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Skyrim’s crafting system is robust to say the least. You can’t create spells anymore (for reasons we outline below), but you can still perform alchemy and enchant items, and now you can create and improve items with Smithing, which is divided amongst tasks at forges, smelting furnaces, workbenches, grindstones, and tanning racks. Like the idea of having the baddest-ass set of weapons and armor in the land? You can spend insane hours seeking out rare ores, mining them, and then working them into the exact items you want. You can even cook food now, although it doesn’t have its own skill path and is a simple supplemental way of giving you healing options.
If you enjoy the role-playing aspect of RPGs, the diverse cast of characters to interact with, gain as followers, and follow intrigue plots with is downright staggering. With even better writing and voice acting this time around (with voices provided by no less than Christopher Plummer, Max Von Sydow, and Joan Allen), meeting and talking to people is like its own game.
A little over a year ago we posted an article proposing what we wanted to see from the fifth Elder Scrolls game, so we thought it would be interesting to see whether Bethesda was thinking along the same lines. Let’s break it down:
We asked for an intuitive skill system. Skyrim responded beautifully. The system is extremely simple on the surface, but super deep with options. Each time you level up, you simply choose to increase Magicka, Health, or Stamina, and then you have one perk point to spend. Perk slots are unlocked based on how high of a skill you have in a given area – for example, in order to spend a point on a perk that makes casting Novice level Destruction spells cost half as much Magicka, you need to have built up Destruction to 20 or whatever. That’s really it. However, there are so many perk slots available, the possibilities are staggering. It’s totally freeform, easy to understand, and exciting when you see the crazy stuff available at the higher perk slots. Also, if you can’t decide what to purchase, you can save your perk points for later.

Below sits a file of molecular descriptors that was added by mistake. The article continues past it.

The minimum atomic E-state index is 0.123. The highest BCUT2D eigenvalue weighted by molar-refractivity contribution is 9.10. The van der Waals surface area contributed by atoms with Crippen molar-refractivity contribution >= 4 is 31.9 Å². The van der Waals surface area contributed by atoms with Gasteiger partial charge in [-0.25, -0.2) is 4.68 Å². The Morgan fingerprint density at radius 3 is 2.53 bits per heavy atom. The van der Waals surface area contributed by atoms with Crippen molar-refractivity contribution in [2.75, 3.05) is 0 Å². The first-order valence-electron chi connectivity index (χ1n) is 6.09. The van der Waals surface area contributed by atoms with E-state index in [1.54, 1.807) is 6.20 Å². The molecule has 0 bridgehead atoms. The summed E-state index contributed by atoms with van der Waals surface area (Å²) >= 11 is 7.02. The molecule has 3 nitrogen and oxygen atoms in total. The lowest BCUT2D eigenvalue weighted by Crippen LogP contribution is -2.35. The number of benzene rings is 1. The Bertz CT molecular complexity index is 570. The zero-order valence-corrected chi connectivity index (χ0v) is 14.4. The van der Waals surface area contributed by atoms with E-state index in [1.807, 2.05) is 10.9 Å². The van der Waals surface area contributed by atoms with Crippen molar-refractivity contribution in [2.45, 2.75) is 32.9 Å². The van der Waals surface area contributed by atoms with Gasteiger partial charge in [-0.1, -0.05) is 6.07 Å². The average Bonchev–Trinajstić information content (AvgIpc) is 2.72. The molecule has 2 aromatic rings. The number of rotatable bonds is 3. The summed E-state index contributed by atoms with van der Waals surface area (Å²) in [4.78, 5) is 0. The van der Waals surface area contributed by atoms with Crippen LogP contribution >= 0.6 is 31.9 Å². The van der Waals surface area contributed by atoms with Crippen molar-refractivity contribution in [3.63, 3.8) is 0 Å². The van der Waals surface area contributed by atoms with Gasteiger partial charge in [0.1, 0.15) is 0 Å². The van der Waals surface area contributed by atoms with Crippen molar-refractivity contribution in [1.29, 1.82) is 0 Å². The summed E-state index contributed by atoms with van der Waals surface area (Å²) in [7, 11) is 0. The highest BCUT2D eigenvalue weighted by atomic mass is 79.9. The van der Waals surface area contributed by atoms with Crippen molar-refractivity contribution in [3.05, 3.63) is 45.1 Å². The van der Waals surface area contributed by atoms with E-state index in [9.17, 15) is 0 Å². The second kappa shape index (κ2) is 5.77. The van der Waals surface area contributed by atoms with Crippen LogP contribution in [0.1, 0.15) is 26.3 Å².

We asked for monsters that scale properly, or don’t scale at all. Oblivion’s weird scaling of monster power meant that as you leveled up, monsters could actually out level you, filling the game with random difficulty road blocks. Skyrim has invisibly solved this problem. The monster scaling is so sublime it’s likely you’ll never notice it – for us the game was always challenging throughout, yet never impossible. If we were smart and used every strength of our character’s specialties, we did fine. If we played lazily, we died horribly. We’ve heard that Skyrim’s dungeons level up as you do – until you enter them, and once you enter one, its level is fixed, so if it’s too tough for you, you can leave, level up, and come back later powerful enough to tackle it. We’ll say, though, that no dungeon was ever too tough on our first pass, yet never disappointingly easy.
We asked for balanced player tools. Oblivion provided tools that became useless (like bows) or became overpowered (like spell crafting). Skyrim has done an admirable job tackling these problems, even if it didn’t solve them completely. Making your own spells is out (sorry spellcrafters, but those super spells were stupidly overpowered), but there are more regular spells available. Bows are better simply because the game provides more enemies that attack from range instead of rushing you and negating the bows’ usefulness – and if you don’t invest in spells, you’ll want bows to deal with flying dragons. We also have yet to encounter the way-too-good vampiric weapons that removed the need for tactics in melee. Summoned creatures are still a bit too good, but overall the balance is vastly improved (taking into account that power players may yet discover the overpowered stuff).